*1/2 (out of 5)
October 21, 2005
Charlize Theron as JOSEY AIMES
Elle Peterson as KAREN AIMES
Thomas Curtis as SAMMY AIMES
Frances McDormand as GLORY
Sean Bean as KYLE
Woody Harrelson as BILL WHITE
Jeremy Renner as BOBBY SHARP
Richard Jenkins as HANK AIMES
Sissy Spacek as ALICE AIMES
Studio: New Line Cinema
Directed by: Niki Caro
BY KEVIN CARR
Listen to Kevin’s radio review…
“North Country” is about as subtle as a sledgehammer. It has a MESSAGE! And that message is simply this: men are pigs.
Oh sure, it’s a drama about a landmark sexual harassment case, but it’s really about how men – all men – are pigs. If I lived in northern Minnesota, I’d be pissed as hell about this film. It really makes that area of the country look like a raging pit of sexism and hatred. Kudos to the governor for pulling the film’s tax breaks.
“North Country” tells the fictionalized story of a woman who gets a job at a steel mill in Northern Minnesota. Like “The Exorcism of Emily Rose,” the facts of this case (including the names of the people and businesses involved) have all been changed. The woman in the film is Josey Aimes, played by Charlize Theron in a not-so-subtle grab at another Oscar nom.
Josey joins the mining team and is met with sexism, insults, anger and assaults on the first day. After several months at the mine, she hooks up with a lawyer from out of town and decides to file a sexual harassment suit against the company.
In the press notes, director Niki Caro says that most of the men at the mine were good people and the harassment was perpetrated by only a select few. It’s too bad she never made a point to put that in the movie. Practically every man in the film, with the exception of Aimes’ lawyer and her best friend’s husband, is part of this harassment conspiracy.
The portrayal of men in general in this film is simply appalling. In one scene, Josey comes to a union meeting to speak her piece. The crowd rallies against her like something out of an old “Frankenstein” horror movie. I kept expecting them to grab pitchforks and torches and chase her into a castle. It would be laughable if it wasn’t so offensive.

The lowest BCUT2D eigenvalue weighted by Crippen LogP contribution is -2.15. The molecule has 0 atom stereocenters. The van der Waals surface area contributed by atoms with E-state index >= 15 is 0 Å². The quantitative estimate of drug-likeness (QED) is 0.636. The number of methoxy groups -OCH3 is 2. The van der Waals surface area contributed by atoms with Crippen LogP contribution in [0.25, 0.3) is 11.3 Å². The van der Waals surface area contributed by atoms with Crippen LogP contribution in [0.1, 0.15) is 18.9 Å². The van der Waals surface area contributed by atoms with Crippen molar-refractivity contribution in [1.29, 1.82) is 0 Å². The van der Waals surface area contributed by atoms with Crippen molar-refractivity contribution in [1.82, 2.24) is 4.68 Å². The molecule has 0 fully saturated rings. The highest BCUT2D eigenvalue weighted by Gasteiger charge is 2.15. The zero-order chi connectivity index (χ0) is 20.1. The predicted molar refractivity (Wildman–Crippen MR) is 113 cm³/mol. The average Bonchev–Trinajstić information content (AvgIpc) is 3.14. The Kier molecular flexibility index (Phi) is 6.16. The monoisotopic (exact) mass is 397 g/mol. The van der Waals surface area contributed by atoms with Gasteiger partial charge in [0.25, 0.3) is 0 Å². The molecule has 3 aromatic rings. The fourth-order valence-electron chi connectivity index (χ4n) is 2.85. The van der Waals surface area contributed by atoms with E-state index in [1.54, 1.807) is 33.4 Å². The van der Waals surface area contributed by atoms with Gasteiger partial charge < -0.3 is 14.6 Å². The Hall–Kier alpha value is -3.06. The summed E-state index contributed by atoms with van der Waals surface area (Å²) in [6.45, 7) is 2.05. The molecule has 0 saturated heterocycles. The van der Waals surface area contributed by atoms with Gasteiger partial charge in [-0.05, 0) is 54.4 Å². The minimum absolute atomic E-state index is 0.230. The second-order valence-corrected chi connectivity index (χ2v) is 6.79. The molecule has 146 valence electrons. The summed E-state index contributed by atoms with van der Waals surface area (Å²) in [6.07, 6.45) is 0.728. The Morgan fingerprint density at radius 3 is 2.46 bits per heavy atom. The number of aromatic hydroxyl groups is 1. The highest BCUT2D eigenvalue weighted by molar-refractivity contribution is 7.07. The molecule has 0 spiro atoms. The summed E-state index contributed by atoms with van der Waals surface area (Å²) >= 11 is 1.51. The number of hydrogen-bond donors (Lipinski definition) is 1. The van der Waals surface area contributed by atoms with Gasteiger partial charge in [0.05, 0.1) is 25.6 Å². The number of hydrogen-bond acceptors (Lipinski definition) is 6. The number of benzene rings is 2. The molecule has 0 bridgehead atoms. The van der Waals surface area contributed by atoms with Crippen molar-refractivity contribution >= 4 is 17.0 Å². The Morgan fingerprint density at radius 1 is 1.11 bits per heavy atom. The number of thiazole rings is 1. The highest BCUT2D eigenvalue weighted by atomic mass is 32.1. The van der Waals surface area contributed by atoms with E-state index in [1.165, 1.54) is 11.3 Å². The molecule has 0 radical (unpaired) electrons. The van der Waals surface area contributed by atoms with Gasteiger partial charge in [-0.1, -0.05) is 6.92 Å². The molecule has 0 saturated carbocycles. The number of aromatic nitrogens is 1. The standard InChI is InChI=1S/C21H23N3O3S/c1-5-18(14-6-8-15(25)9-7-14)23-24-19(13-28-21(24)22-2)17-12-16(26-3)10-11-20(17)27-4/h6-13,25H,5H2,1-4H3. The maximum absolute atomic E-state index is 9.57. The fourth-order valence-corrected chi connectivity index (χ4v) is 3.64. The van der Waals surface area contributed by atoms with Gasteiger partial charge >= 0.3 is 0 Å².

Of course all of this is okay. It’s okay to be sexist in film today, as long as it’s politically correct and only sexist against men. I, however, believe that both sides should be treated fairly. It’s too bad that in such a progressive society that not everyone thinks this way.
The real shame of “North Country” is that there was fertile ground to tell a compelling story. The facts of the real case are pretty astounding, but they don’t make the insurmountable one-sided framework of a dramatic film. I guess the truth was a little too complicated for Niki Caro.
Caro could have really put together a compelling drama. But she resorted to strawman scapegoats and some of the most ridiculous courtroom action I’ve ever seen in a film. I’m not a legal expert by any stretch of the imagination, and I fully understand the need for Hollywood to make things more exciting than real life. But I’ve seen better courtroom work on “General Hospital.”
At the very least, I expect any courtroom drama to adhere to the faux rules of “Law and Order.” But “North Country” can’t even follow the rule of law as set down by Hollywood itself. They just make things up as it goes along, and it’s almost embarrassing to watch.
Most likely Charlize Theron will get some nominations from this film, but I thought her performance was pretty uninspired. She just marked time through the film, as if she was expecting the nominations regardless of how she acted. While I liked her in “Monster,” I do long for the days when she was just another pretty face. Give me “Aeon Flux” any day over this mess of movie that is “North Country.”